Making wine leaves behind a whole lot of grape seeds and skins, a fact that was distressing to Philippe Bienvenue, the managing director of Champagne house Cattier. “When I see at harvest what we are wasting, I thought, what can we do to bring a value to something which doesn’t have any,” he told The Drinks Business. His solution: Make a spirit. More specifically, the company decided to use grape detritus to produce a gin—the first ever to be made with Champagne grapes.
A spirit distilled from grape skins and seeds might sound a lot like grappa—and essentially, it is. But grappa isn't typically flavored with anything, while gin is always flavored—primarily with juniper berries along with other bontanicals. From what we can gather from the limited amount of information available, Entente will be a gin made with a grappa base.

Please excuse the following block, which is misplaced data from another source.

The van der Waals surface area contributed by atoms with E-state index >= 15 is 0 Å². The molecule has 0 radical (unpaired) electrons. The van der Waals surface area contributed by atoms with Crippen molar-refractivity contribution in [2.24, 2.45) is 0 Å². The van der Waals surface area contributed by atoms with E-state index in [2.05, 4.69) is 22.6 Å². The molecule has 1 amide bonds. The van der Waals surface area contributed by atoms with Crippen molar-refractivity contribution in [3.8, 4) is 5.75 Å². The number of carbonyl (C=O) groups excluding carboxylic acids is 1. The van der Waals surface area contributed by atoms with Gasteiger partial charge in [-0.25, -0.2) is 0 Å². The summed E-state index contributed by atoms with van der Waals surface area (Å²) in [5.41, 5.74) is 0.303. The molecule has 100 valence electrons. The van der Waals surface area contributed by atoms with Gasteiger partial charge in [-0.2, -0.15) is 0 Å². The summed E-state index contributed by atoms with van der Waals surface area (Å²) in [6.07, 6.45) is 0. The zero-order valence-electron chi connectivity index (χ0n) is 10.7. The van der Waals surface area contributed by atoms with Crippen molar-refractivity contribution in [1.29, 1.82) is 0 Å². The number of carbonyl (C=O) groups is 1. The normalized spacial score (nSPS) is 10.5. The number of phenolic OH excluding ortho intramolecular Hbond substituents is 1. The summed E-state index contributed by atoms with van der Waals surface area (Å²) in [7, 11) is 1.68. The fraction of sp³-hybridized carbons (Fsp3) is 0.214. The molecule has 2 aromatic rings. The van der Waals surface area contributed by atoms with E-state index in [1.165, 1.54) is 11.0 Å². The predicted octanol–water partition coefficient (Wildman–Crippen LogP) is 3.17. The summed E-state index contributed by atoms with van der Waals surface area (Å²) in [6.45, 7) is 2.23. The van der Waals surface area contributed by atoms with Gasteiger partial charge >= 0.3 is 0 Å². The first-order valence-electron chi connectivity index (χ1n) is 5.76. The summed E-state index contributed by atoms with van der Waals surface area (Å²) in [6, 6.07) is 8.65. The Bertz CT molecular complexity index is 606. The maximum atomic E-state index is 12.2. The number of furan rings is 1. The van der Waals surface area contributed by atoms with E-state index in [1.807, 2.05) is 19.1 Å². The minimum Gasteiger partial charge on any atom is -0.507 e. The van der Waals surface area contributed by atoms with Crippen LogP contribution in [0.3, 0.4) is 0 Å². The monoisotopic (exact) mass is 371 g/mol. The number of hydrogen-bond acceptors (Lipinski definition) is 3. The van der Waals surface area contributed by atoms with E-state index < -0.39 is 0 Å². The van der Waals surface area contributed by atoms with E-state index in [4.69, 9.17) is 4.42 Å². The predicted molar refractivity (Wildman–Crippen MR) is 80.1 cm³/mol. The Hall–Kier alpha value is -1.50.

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Hitting shelves next month, the gin will be sold under the name Entente, after the Entente Cordiale, a series of political agreements between France and the UK signed in 1904. Why bring the UK into things? The gin is produced in London, so it is a kind of potable treaty in itself. Entente’s label will reflect the cross-country partnership with illustrations of Marianne and Britannia, the female personifications of both countries. To reflect its Champagne roots, the bottle will be stopped with a Champagne cork. It will not be sold in Champagne bottles, though, so you will, presumably, be able to re-cork the bottle—something those who have attempted shoving a corn back into a Champagne bottle will appreciate.